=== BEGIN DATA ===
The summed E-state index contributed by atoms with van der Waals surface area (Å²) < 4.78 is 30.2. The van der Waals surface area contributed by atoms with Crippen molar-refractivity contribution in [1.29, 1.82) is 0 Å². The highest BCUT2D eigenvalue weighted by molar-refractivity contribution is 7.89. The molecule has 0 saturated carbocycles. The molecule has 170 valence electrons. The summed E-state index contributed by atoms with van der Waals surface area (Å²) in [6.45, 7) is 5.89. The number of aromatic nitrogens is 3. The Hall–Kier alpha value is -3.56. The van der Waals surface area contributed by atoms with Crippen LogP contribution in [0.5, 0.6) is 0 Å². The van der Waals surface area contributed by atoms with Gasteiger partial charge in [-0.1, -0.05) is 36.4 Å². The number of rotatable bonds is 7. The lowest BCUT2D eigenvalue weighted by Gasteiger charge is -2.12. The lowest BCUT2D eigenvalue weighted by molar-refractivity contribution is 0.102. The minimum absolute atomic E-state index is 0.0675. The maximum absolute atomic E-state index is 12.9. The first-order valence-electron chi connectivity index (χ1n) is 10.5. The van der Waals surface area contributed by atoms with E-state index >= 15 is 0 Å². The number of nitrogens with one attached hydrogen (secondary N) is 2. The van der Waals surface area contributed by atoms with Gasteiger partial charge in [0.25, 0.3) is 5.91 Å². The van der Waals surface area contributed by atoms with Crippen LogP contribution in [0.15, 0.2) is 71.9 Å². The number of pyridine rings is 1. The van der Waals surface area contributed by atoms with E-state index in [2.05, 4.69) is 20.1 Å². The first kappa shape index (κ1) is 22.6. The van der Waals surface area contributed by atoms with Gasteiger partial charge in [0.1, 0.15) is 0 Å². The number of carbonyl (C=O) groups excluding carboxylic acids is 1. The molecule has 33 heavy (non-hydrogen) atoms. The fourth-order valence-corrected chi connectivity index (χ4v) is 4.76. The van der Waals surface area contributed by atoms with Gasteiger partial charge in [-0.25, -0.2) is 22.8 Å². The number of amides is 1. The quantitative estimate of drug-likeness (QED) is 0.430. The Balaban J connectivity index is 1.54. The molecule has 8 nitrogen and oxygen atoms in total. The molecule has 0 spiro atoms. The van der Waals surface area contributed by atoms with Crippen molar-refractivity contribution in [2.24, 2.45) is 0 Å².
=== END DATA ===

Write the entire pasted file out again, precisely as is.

The summed E-state index contributed by atoms with van der Waals surface area (Å²) < 4.78 is 30.2. The van der Waals surface area contributed by atoms with Crippen molar-refractivity contribution in [1.29, 1.82) is 0 Å². The highest BCUT2D eigenvalue weighted by molar-refractivity contribution is 7.89. The molecule has 0 saturated carbocycles. The molecule has 170 valence electrons. The summed E-state index contributed by atoms with van der Waals surface area (Å²) in [6.45, 7) is 5.89. The number of aromatic nitrogens is 3. The Hall–Kier alpha value is -3.56. The van der Waals surface area contributed by atoms with Crippen LogP contribution in [0.5, 0.6) is 0 Å². The van der Waals surface area contributed by atoms with Gasteiger partial charge in [-0.1, -0.05) is 36.4 Å². The number of rotatable bonds is 7. The lowest BCUT2D eigenvalue weighted by Gasteiger charge is -2.12. The lowest BCUT2D eigenvalue weighted by molar-refractivity contribution is 0.102. The minimum absolute atomic E-state index is 0.0675. The maximum absolute atomic E-state index is 12.9. The first-order valence-electron chi connectivity index (χ1n) is 10.5. The van der Waals surface area contributed by atoms with E-state index >= 15 is 0 Å². The number of nitrogens with one attached hydrogen (secondary N) is 2. The van der Waals surface area contributed by atoms with Gasteiger partial charge in [0.25, 0.3) is 5.91 Å². The van der Waals surface area contributed by atoms with Crippen LogP contribution in [0.15, 0.2) is 71.9 Å². The number of pyridine rings is 1. The van der Waals surface area contributed by atoms with E-state index in [2.05, 4.69) is 20.1 Å². The first kappa shape index (κ1) is 22.6. The van der Waals surface area contributed by atoms with Gasteiger partial charge in [0.1, 0.15) is 0 Å². The number of carbonyl (C=O) groups excluding carboxylic acids is 1. The molecule has 33 heavy (non-hydrogen) atoms. The fourth-order valence-corrected chi connectivity index (χ4v) is 4.76. The van der Waals surface area contributed by atoms with Gasteiger partial charge in [-0.25, -0.2) is 22.8 Å². The number of amides is 1. The quantitative estimate of drug-likeness (QED) is 0.430. The Balaban J connectivity index is 1.54. The molecule has 8 nitrogen and oxygen atoms in total. The molecule has 0 spiro atoms. The van der Waals surface area contributed by atoms with Crippen molar-refractivity contribution in [2.24, 2.45) is 0 Å².